Last month, someone posted a request on the Kongregate forums for an artist to collaborate with him on a Flash game he is developing. Despite already having my own project in the works, I liked his demo so much that I volunteered to work as the artist on his game.
At around the same time, another person posted on the Kongregate forums a request for a programmer to help her develop a tower defense game she designed. No one volunteered to help her then, although someone else gave her a link to a tutorial on how to make tower defense games in Stencyl. As she went through the tutorial, she would post a question on the forums about problems she sometimes encountered, and I would post my solutions for her.
After two weeks, one of the forum moderators announced an upcoming contest called GiTD # 27. “GiTD” stands for Game in Ten Days. It’s a game jam where interested parties may create Flash games within the prescribed period as soon as the contest theme is announced. After the deadline, forum members may vote for the two games that they liked the most, with the first choice getting two points and the second placer getting one point. After a short period, the votes are tallied, and the winner gets a prize as well as bragging rights. Participants who post their work-in-progress on day 7 for others to critique would automatically get two free music tracks that they may use in their entries and any other game they make from then on. Although I have never completed a Flash game of my very own before, I messaged the moderator, telling him that I was interested in joining this contest.
One hour after having sent the moderator my message, I received another private message from the tower defense designer, who asked to chat with me over Skype. When I logged on, we discussed her game for a while, and I briefly looked over her game design document and artwork. Now I don’t know what possessed me at that point, but I told her that programming a tower defense game was so easy that I was tempted to do it for her. Perhaps it was my natural tendency to want to help people in any aspect of game development. Or maybe it was a moment of insanity. Whichever the case, I actually wound up volunteering for the job. I warned her, though, that I already had two other projects ongoing, so her project would be third on my list. She said that as long as her game was completed by December, she would be okay with that. GiTD # 27 had not yet officially started then, but when it eventually did, I wound up with four ongoing projects. Count them, four. I really am a mad game developer.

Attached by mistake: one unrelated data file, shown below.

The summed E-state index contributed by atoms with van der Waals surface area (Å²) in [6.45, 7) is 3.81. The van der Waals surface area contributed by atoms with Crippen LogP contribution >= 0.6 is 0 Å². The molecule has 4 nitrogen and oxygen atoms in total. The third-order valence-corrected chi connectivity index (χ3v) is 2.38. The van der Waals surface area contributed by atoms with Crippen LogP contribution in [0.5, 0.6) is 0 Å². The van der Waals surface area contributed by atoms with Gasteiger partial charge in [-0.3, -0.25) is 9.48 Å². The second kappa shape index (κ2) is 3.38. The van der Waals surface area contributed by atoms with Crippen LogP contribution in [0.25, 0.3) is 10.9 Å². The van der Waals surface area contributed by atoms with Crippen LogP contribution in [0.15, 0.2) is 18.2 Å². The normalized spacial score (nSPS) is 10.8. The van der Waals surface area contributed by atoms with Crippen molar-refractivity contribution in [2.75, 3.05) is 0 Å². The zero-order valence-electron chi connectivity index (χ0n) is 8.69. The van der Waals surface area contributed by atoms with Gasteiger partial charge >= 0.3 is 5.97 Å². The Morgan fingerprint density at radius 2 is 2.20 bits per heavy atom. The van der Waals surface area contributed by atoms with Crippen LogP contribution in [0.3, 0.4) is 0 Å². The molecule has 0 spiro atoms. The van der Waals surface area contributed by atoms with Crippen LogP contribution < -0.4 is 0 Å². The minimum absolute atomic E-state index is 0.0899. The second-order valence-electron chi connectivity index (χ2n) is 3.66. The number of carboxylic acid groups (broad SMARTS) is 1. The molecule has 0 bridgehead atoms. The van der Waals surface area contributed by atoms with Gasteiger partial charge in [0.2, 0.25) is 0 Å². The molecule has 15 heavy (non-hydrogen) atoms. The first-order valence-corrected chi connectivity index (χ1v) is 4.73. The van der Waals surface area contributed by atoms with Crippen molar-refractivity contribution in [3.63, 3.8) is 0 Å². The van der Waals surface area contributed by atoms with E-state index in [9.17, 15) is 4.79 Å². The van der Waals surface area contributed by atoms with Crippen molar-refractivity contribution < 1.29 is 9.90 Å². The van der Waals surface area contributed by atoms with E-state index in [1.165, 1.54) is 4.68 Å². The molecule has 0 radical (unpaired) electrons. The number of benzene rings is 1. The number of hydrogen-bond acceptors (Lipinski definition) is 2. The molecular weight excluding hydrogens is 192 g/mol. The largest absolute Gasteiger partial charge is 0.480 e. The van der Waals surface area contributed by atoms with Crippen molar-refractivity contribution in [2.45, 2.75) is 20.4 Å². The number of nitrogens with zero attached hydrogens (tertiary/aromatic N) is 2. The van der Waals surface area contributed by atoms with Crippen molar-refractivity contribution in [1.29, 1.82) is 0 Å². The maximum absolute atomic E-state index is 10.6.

Well, the GiTD was over in ten days, so now I’m down to three projects. The sad part was that my entry did not get a single vote. I have no regrets about joining the GiTD though. Trying to cobble a working game together in such a short time frame was an amazing experience. Being accustomed to thinking things through before acting on my plans, I was completely yanked out of my comfort zone and forced to adopt a fast and disciplined way of working. At the end of it all, I can now honestly say that I’ve actually completed a Flash game. I would love to join another game jam, although I really ought to finish the projects that I’m helping others with before I do.